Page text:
One experienced technician was assigned to each instrument to minimize variations in the results. The examiners were masked to the refraction and the postoperative time interval at each examination. Central pachymetry also was performed by Topcon NCSM. Noncontact specular pachymetry was performed immediately before or after Orbscan II pachymetry; the order of the modalities was random. 
During LASIK follow-up, objective measurement of corneal transparency was performed with digital imaging analysis of anterior slit lamp photographs, as previously reported. 40 41 We also assessed the central stromal bed thickness using optical coherence tomography. 42 The measurements were confirmed to be within 10 μm during LASIK enhancement with a portable ultrasound pachometer (Corneo-Gage Plus II; Sonogage Inc, Cleveland, OH). 43 One eye of each patient was selected randomly for this study. No patient was lost to follow-up. 
Study Design
Our definitions of reproducibility and repeatability were based on those adopted by the British Standards Institution and the International Standards Organization. 37 38  
Intrasession Repeatability.
Under repeatability conditions, independent test results were obtained using the same method, on the same subject, with the same operator, and on the same equipment with the shortest time possible between successive sets of readings. We investigated the repeatability by performing 10 examinations of 22 eyes after ensuring proper focusing of the entire cornea. 
Intersession Reproducibility.
Under reproducibility conditions, sets of readings were obtained by using the same method, but with one variation in the experimental set up. In this part of the study, we investigated intersession reproducibility in 50 eyes by performing examinations 6 and 9 months after surgery by the same experienced operator. Examinations were performed during a specific period (11 AM to 1 PM) to minimize the effect of diurnal variations in corneal thickness. 44 45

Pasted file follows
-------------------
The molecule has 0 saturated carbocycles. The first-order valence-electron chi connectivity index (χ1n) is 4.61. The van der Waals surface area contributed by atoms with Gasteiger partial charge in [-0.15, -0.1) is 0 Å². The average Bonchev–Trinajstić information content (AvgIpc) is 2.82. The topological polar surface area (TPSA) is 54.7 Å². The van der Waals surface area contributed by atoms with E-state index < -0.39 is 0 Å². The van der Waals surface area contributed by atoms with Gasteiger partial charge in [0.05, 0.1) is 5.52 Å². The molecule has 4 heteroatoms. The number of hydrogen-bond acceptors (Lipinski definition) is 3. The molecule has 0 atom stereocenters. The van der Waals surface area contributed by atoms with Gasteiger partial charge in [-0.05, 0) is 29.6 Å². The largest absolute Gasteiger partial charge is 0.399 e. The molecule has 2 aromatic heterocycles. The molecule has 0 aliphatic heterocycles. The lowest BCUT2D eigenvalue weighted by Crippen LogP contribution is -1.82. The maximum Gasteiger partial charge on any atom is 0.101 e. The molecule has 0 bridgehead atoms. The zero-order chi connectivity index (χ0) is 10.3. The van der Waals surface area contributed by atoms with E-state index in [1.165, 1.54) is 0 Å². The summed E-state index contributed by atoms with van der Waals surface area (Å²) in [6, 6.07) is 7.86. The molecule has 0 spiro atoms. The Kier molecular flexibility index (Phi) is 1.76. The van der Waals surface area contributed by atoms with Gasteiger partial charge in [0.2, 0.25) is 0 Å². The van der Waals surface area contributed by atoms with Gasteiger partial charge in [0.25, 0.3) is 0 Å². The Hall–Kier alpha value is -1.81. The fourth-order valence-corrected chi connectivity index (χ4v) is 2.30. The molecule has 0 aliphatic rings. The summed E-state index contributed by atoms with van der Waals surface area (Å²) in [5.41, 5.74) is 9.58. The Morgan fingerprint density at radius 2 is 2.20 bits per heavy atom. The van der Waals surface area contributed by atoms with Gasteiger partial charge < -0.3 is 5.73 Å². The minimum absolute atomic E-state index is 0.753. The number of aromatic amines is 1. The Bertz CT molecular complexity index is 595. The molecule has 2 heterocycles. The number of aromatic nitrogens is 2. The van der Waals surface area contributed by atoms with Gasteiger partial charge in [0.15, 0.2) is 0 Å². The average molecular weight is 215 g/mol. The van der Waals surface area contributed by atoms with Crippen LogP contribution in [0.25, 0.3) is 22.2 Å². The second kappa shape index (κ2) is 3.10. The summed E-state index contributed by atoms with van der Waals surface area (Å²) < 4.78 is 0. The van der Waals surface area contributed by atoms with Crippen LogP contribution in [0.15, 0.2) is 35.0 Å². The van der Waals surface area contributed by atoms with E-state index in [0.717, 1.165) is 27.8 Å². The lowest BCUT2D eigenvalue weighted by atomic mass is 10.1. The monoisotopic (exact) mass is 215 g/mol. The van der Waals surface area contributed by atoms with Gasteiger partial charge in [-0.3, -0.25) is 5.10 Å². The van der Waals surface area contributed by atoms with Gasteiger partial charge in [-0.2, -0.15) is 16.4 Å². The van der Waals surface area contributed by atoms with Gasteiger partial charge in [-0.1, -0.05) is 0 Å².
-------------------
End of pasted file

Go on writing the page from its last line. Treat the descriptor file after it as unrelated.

Surgical Procedures
All procedures were performed by the same surgeon (MJM). The details of the primary LASIK procedures have been reported. 17 21 42 The preoperative CCT had to be adequate to ensure a residual stromal bed of at least 250 μm over 55% of the total preoperative CCT after creating a superiorly hinged corneal flap (160-μm head; Hansatome microkeratome; Chiron Vision, Claremont, CA). Ablation of the appropriate cut depth was performed with an excimer laser (Technolas Keracor 217z; Bausch & Lomb-Chiron Technolas GmbH, Munich, Germany). 
CCT Evaluation
The same examiner calibrated the Orbscan II unit before each session. The patient was instructed to fixate on a flickering red light. Before proceeding, the patient was instructed to blink to obtain a homogeneous tear film layer. The instrument then was aligned and the cornea was scanned by a slit beam. The Orbscan II statistical analysis device (software ver. 3.12) calculated the elevation of the anterior and posterior corneal surfaces; thus, the pachymetry is the result of subtracting the elevation map of both corneal surfaces. 1 Although Orbscan II displays pachymetry values at several locations, only the central pachymetry measurement was analyzed because it enabled comparison with Topcon NCSM, which provides CCT values. The default acoustic equivalent setting recommended by the manufacturer was used throughout the study. 
For Topcon NSCM pachymetry, the patient was positioned with the chin in a cup and forehead against a headband. The CCT was measured while the subject focused on a fixation light in the instrument. After proper positioning of the alignment dot, circle, and bar on the screen, pachymetry was performed. The automated image capture, low-intensity mode of the specular microscope was used as described previously. 34  
Statistical Analyses
Data from the prospectively completed forms were entered into a database, and statistical calculations were performed (SPSS, ver. 11.0 for Windows; SPSS, Chicago, IL). The mean and SD were calculated for normally distributed data. When data did not correspond to a normal distribution, the median (50th percentile) and interquartile range (IR, values between the 25th and 75th percentiles of the distribution) were used. For all statistical tests, a two-tailed P < 0.05 was considered significant. 
Intrasession Repeatability.